My Ten Years' Imprisonment/Chapter 8

From Wikisource
Jump to: navigation, search
My Ten Years' Imprisonment by Silvio Pellico, translated by Thomas Roscoe
Chapter 8

CHAPTER VIII.

I am so far fortunate, I often said, that they have given me a dungeon on the ground floor, near the court, where that dear boy comes within a few steps of me, to converse in our own mute language. We made immense progress in it; we expressed a thousand various feelings I had no idea we could do, by the natural expressions of the eye, the gesture, and the whole countenance. Wonderful human intelligence! How graceful were his motions! how beautiful his smile! how quickly he corrected whatever expression I saw of his that seemed to displease me! How well he understands I love him, when he plays with any of his companions! Standing only at my window to observe him, it seemed as if I possessed a kind of influence over his mind, favourable to his education. By dint of repeating the mutual exercise of signs, we should be enabled to perfect the communication of our ideas. The more instruction he gets, the more gentle and kind he becomes, the more he will be attached to me. To him I shall be the genius of reason and of good; he will learn to confide his sorrows to me, his pleasures, all he feels and wishes; I will console, elevate, and direct him in his whole conduct. It may be that this my lot may be protracted from month to month, even till I grow grey in my captivity. Perhaps this little child may continue to grow under my eye, and become one in the service of this large family of pain, and grief, and calamity. With such a disposition as he has already shown, what would become of him? Alas; he would at most be made only a good under-keeper, or fill some similar place. Yet I shall surely have conferred on him some benefit if I can succeed in giving him a desire to do kind offices to the good and to himself, and to nourish sentiments of habitual benevolence. This soliloquy was very natural in my situation; I was always fond of children, and the office of an instructor appeared to me a sublime duty. For a few years I had acted in that capacity with Giacomo and Giulio Porro, two young men of noble promise, whom I loved, and shall continue to love as if they were my own sons. Often while in prison were my thoughts busied with them; and how it grieved me not to be enabled to complete their education. I sincerely prayed that they might meet with a new master, who would be as much attached to them as I had been.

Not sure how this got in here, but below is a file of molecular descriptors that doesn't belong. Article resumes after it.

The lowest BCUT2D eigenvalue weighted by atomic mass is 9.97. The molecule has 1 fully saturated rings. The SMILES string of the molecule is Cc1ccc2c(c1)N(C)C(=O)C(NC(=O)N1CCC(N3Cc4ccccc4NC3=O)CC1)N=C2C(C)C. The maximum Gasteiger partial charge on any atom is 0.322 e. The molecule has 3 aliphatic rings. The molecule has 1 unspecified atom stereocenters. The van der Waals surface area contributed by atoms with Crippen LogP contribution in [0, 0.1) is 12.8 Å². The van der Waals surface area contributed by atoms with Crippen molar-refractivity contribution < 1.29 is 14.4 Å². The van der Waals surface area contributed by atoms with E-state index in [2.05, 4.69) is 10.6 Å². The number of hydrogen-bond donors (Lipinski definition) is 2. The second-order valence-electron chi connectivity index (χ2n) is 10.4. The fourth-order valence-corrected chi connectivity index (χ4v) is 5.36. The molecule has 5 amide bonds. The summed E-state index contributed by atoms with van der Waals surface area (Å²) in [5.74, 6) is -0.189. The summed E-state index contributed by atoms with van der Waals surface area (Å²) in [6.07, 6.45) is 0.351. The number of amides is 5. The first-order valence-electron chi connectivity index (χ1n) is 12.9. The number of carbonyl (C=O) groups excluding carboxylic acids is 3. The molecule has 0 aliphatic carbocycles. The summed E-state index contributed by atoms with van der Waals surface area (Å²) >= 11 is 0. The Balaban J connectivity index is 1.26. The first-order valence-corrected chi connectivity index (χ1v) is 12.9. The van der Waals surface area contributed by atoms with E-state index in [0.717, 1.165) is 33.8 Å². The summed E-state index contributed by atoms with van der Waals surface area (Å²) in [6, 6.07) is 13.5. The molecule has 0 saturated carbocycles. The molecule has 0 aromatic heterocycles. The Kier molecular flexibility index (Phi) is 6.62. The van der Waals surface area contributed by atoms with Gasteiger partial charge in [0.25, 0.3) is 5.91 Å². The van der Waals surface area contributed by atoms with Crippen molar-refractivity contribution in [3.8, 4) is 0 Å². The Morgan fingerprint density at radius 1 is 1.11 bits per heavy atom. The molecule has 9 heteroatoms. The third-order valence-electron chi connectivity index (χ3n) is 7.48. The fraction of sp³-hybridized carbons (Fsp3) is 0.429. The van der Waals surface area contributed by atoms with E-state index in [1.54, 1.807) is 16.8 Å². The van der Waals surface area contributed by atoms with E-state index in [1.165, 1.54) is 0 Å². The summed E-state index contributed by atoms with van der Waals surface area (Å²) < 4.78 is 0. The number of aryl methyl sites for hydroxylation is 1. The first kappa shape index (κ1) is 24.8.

At times I could not help exclaiming to myself, What a strange burlesque is all this! instead of two noble youths, rich in all that nature and fortune can endow them with, here I have a pupil, poor little fellow! deaf, dumb, a castaway; the son of a robber, who at most can aspire only to the rank of an under-jailer, and which, in a little less softened phraseology, would mean to say a sbirro. {2} This reflection confused and disquieted me; yet hardly did I hear the strillo {3} of my little dummy than I felt my heart grow warm again, just as a father when he hears the voice of a son. I lost all anxiety about his mean estate. It is no fault of his if he be lopped of Nature's fairest proportions, and was born the son of a robber. A humane, generous heart, in an age of innocence, is always respectable. I looked on him, therefore, from day to day with increased affection, and was more than ever desirous of cultivating his good qualities, and his growing intelligence. Nay, perhaps we might both live to get out of prison, when I would establish him in the college for the deaf and dumb, and thus open for him a path more fortunate and pleasing than to play the part of a shirro. Whilst thus pleasingly engaged in meditating his future welfare, two of the under-jailers one day walked into my cell.

"You must change your quarters, sir!"

"What mean you by that?"

"We have orders to remove you into another chamber."

"Why so?"

"Some other great bird has been caged, and this being the better apartment--you understand."

"Oh, yes! it is the first resting-place for the newly arrived."

They conveyed me to the opposite side of the court, where I could no longer converse with my little deaf and dumb friend, and was far removed from the ground floor. In walking across, I beheld the poor boy sitting on the ground, overcome with grief and astonishment, for he knew he had lost me. Ere I quite disappeared, he ran towards me; my conductors tried to drive him away, but he reached me, and I caught him in my arms, and returned his caresses with expressions of tenderness I sought not to conceal. I tore myself from him, and entered my new abode.